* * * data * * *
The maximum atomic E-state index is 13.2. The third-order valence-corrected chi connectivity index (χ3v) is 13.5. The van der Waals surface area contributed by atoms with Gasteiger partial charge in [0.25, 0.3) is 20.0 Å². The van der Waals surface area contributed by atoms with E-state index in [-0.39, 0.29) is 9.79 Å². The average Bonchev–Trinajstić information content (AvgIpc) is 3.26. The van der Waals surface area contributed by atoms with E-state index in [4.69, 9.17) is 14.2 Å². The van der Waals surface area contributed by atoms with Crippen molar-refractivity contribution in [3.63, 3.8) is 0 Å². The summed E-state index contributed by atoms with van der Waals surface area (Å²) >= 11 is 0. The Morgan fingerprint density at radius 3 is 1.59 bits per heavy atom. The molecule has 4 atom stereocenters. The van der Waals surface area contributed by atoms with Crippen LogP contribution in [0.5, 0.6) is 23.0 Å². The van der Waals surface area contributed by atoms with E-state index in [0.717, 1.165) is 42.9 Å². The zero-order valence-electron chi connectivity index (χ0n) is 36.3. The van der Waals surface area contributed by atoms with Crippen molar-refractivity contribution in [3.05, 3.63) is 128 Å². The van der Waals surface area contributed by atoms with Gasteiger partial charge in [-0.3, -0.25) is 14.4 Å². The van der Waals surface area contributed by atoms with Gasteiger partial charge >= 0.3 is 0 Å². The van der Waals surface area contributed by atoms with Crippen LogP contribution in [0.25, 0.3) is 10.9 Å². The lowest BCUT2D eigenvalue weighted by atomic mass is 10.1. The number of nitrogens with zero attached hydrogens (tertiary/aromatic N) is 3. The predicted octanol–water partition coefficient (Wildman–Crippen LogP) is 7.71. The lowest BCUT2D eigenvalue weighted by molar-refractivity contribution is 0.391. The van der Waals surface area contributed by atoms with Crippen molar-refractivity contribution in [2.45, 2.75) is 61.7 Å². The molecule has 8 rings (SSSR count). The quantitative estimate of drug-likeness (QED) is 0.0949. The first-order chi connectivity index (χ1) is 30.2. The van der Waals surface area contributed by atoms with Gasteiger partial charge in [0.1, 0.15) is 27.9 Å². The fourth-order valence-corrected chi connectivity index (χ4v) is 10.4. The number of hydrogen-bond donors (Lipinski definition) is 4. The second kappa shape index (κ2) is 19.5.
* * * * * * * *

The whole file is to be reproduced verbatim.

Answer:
The maximum atomic E-state index is 13.2. The third-order valence-corrected chi connectivity index (χ3v) is 13.5. The van der Waals surface area contributed by atoms with Gasteiger partial charge in [0.25, 0.3) is 20.0 Å². The van der Waals surface area contributed by atoms with E-state index in [-0.39, 0.29) is 9.79 Å². The average Bonchev–Trinajstić information content (AvgIpc) is 3.26. The van der Waals surface area contributed by atoms with E-state index in [4.69, 9.17) is 14.2 Å². The van der Waals surface area contributed by atoms with Crippen molar-refractivity contribution in [3.63, 3.8) is 0 Å². The summed E-state index contributed by atoms with van der Waals surface area (Å²) >= 11 is 0. The Morgan fingerprint density at radius 3 is 1.59 bits per heavy atom. The molecule has 4 atom stereocenters. The van der Waals surface area contributed by atoms with Crippen LogP contribution in [0.5, 0.6) is 23.0 Å². The van der Waals surface area contributed by atoms with E-state index in [0.717, 1.165) is 42.9 Å². The zero-order valence-electron chi connectivity index (χ0n) is 36.3. The van der Waals surface area contributed by atoms with Crippen molar-refractivity contribution in [3.05, 3.63) is 128 Å². The van der Waals surface area contributed by atoms with Gasteiger partial charge in [-0.3, -0.25) is 14.4 Å². The van der Waals surface area contributed by atoms with Gasteiger partial charge >= 0.3 is 0 Å². The van der Waals surface area contributed by atoms with Crippen LogP contribution in [0.25, 0.3) is 10.9 Å². The lowest BCUT2D eigenvalue weighted by atomic mass is 10.1. The number of nitrogens with zero attached hydrogens (tertiary/aromatic N) is 3. The predicted octanol–water partition coefficient (Wildman–Crippen LogP) is 7.71. The lowest BCUT2D eigenvalue weighted by molar-refractivity contribution is 0.391. The van der Waals surface area contributed by atoms with Crippen molar-refractivity contribution in [2.45, 2.75) is 61.7 Å². The molecule has 8 rings (SSSR count). The quantitative estimate of drug-likeness (QED) is 0.0949. The first-order chi connectivity index (χ1) is 30.2. The van der Waals surface area contributed by atoms with Gasteiger partial charge in [0.1, 0.15) is 27.9 Å². The fourth-order valence-corrected chi connectivity index (χ4v) is 10.4. The number of hydrogen-bond donors (Lipinski definition) is 4. The second kappa shape index (κ2) is 19.5.